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Plain and Fancy

Music gives soul to universe, wings to mind, flight to imagination, charm to sadness, and life to everything.


Saturday, April 13, 2013

Sutherland Brothers And Quiver - The Very Best Of (1971-79 uk, brilliant sentimental folkish rock)

It was 1971......two guitars, two voices singing songs of anqst, lust, spirit and the sea. Scottish Folk, English Beat, American Country Blues all in the pot via Stoke and W14 and Reebop played the congas Then full steam ahead with the "Lifeboat Band" - Steve Winwood, 'Rabbit' Bundrick, Dave Mattacks et al then Christmas 72 at the Marquee with Quiver - Tim's soaring guitar, Will's thundering tubs, Pete Wood's sparkling piano and Hammond. Colleges and; Faces gigs then Summer 73 round the U.S. opening for Elton - Crazy Nights, Starship Flights and You Got Me Anyway irgthe charts.

It was !974......grindinq out Euro gigs - Dreamkids on a mad trail - falling out and breaking down. Then a light shone down the valley r Summer 75 and everyone was Sailing Reach for the Skies guys! Then it was touring in the Slipstream, mixing in Miami, miming on the box and Down to Earth at Abbey Road. It was 1978..L.L.A. sessions and winter mixes in Paris.; Hoitte in 79 - one last tour - a few.ifor the road - the night comes down - Easy Come and Easy Go? the story is in the songs. 

Thanks along the way to Wayne Bardell, Paul Hartley, Colin Waters, Nick Blackburn, Pete Smith, Rici, Murray, Alex Lawrie, Mauri|e Oberstein, Muff Winwood, Dave Gilmour and all the great musicians and studio engineers we've worked with. Thanks also to Steve Chapman. Respect and good fortune to The Everly Brothers, Rod Stewart, Maggie Bell, John Travolta, Merle Haggard, Paul Young, Boyzone and all the other lovely people who did us the honour of singing our songs.
Gavin & Iain Sutherland

It's difficult to write much about the Sutherland Brothers as people. Of the fact that they were a great band, there is absolutely no doubt. They wrote some of the great songs of the seventies and their music was a soundtrack to a generation of rock fans. To hear them play live was an experience to relish. Their songwriting consisted of clever wordplays, wonderful expressions of emotion and a fusion of the folk idiom with rock music. However, the group tended to let the music speak for them; they were not self-publicists and apart from an occasional photograph on an album cover, there was little information made available about them.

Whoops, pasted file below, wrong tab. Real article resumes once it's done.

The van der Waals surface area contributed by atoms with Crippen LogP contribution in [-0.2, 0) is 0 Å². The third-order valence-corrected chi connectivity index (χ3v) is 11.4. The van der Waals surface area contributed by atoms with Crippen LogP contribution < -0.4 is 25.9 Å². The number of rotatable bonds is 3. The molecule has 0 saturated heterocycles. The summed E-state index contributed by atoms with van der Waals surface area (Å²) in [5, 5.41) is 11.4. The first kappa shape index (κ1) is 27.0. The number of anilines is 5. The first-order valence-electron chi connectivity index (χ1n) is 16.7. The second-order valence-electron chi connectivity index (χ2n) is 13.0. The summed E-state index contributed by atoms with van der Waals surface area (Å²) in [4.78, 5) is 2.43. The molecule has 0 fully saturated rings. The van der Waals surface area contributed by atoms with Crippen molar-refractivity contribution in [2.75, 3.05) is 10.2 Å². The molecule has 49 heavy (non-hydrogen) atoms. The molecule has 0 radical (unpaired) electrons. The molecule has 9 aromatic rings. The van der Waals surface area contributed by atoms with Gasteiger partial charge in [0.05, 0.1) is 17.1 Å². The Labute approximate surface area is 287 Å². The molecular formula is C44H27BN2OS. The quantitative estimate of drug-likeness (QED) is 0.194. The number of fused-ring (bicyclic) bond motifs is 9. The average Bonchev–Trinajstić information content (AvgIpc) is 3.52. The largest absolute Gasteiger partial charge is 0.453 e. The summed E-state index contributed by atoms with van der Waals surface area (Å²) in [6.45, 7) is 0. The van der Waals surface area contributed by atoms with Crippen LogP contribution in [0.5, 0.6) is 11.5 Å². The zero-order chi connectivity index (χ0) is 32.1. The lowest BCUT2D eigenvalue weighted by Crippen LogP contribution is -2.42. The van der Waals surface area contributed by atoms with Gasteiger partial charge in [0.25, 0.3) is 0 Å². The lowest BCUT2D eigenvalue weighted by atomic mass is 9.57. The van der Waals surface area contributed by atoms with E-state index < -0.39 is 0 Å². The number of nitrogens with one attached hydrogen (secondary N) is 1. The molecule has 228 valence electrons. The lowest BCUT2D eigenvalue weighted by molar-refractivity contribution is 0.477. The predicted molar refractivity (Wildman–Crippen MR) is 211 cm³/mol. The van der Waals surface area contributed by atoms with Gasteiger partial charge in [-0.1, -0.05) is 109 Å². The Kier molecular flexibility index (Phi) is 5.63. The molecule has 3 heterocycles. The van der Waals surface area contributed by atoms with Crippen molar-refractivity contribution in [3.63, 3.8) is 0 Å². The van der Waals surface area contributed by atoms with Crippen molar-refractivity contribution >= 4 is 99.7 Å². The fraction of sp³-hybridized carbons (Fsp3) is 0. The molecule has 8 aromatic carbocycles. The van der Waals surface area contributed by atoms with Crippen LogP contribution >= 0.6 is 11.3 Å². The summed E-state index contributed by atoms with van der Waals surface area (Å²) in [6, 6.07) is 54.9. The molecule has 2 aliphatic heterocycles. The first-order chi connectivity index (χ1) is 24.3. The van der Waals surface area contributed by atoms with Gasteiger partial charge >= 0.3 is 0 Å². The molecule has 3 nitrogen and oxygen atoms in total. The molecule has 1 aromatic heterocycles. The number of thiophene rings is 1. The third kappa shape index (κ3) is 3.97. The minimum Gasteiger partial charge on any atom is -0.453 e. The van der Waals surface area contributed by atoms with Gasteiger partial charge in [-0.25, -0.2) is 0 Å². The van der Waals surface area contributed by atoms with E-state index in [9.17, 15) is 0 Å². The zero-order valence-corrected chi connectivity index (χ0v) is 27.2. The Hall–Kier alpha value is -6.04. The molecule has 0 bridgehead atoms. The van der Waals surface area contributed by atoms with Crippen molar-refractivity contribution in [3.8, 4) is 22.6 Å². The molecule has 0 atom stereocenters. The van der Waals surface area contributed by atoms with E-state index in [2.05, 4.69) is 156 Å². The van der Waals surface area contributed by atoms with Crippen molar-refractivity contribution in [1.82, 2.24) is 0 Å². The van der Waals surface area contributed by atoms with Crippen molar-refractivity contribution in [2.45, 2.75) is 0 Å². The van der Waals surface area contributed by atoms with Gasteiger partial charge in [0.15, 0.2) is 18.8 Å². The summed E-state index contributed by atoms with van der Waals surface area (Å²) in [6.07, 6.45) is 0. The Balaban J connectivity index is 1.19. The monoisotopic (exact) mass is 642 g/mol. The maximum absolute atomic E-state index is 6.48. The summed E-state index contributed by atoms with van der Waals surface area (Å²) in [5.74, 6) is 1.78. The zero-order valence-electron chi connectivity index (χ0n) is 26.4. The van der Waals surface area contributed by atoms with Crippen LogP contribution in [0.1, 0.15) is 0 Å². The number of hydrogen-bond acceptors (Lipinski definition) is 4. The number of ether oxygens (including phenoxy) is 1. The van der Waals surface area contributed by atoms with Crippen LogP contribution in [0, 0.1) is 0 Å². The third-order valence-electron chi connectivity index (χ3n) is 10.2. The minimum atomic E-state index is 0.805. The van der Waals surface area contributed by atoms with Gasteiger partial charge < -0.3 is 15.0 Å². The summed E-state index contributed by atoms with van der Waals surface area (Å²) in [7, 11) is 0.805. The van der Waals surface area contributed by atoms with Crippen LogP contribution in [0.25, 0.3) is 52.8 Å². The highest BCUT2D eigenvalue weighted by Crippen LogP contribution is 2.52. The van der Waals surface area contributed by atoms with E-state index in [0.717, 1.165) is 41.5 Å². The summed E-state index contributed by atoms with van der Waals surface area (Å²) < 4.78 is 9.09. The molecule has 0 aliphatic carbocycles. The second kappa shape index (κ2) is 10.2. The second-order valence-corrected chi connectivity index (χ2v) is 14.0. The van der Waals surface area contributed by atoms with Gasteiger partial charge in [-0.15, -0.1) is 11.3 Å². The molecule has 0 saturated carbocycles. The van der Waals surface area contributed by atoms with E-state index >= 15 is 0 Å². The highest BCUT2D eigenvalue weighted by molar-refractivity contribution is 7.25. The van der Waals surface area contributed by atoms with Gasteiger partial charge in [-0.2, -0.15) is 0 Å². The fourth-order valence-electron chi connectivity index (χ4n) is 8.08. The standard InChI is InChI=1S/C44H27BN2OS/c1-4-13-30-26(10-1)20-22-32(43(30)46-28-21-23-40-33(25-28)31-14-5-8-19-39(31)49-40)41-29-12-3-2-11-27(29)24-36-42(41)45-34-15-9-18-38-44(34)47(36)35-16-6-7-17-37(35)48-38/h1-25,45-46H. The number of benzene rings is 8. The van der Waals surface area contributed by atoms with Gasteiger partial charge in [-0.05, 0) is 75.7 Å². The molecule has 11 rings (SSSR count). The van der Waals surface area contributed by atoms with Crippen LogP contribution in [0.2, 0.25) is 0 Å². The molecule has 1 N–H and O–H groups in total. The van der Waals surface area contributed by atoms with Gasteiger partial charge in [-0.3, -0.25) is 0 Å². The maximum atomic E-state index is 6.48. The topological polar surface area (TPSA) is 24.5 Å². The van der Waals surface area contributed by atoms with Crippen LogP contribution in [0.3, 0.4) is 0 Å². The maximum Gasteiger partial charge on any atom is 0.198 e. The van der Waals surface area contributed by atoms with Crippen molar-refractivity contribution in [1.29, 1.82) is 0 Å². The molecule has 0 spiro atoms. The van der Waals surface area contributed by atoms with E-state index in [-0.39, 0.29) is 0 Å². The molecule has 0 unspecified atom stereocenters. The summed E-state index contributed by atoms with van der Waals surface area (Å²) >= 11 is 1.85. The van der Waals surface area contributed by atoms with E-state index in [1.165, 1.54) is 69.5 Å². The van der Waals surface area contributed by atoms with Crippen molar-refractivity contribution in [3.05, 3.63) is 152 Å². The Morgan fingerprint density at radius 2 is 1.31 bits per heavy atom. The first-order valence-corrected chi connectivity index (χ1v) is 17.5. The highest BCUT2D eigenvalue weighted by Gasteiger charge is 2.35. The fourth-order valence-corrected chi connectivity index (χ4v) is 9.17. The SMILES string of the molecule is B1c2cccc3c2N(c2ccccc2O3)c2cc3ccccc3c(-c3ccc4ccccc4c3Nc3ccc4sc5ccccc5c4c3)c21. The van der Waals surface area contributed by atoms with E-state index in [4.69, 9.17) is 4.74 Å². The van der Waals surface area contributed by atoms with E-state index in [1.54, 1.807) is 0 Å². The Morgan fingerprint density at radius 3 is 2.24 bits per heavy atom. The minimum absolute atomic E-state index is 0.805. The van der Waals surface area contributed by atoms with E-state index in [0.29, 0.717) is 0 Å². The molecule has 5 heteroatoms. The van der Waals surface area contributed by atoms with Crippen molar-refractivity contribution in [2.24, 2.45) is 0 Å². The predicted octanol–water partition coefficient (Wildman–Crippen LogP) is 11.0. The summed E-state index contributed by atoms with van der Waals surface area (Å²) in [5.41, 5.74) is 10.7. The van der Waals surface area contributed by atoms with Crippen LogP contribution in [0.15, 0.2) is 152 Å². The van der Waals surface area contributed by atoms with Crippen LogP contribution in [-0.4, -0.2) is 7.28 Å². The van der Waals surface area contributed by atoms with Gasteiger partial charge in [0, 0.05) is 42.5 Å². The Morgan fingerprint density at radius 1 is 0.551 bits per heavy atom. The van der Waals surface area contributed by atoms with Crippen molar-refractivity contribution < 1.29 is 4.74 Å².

Iain Sutherland (17.11.1948, Ellon) and Gavin (6.10.1951, Peterhead) enjoyed their early years in the north-east of Scotland, where their father was a musician in a dance band called The Melody Makers. Various other family members were musical too, so they were brought up to sing, play instruments and listen to American jazz and traditional Scottish folk or religious music. Then in the mid fifties the family moved down to Stoke-on-Trent, where the tastes of friends and the pop input of Radio Luxembourg added to the variety of their musical influences.

Initially, Iain, who had been writing songs while in his teens, had formed a group called the Mysteries in the early sixties, before he and Gavin teamed up to go off to London to seek their fortune in 1970. There, their manager decided they would be called A New Generation, much against the band's better judgement. The group featured Iain on guitar, Gavin on bass, Christopher Kemp on keyboards and John Wright on drums. They recorded three singles for the Spark label (one, Heartbreaker, under the name The Baby) and also did a few sessions at the Maida Vale studios for John Peel's programme. Smokey Blues Away turned into a minor hit in the UK and was released on Imperial in the United States.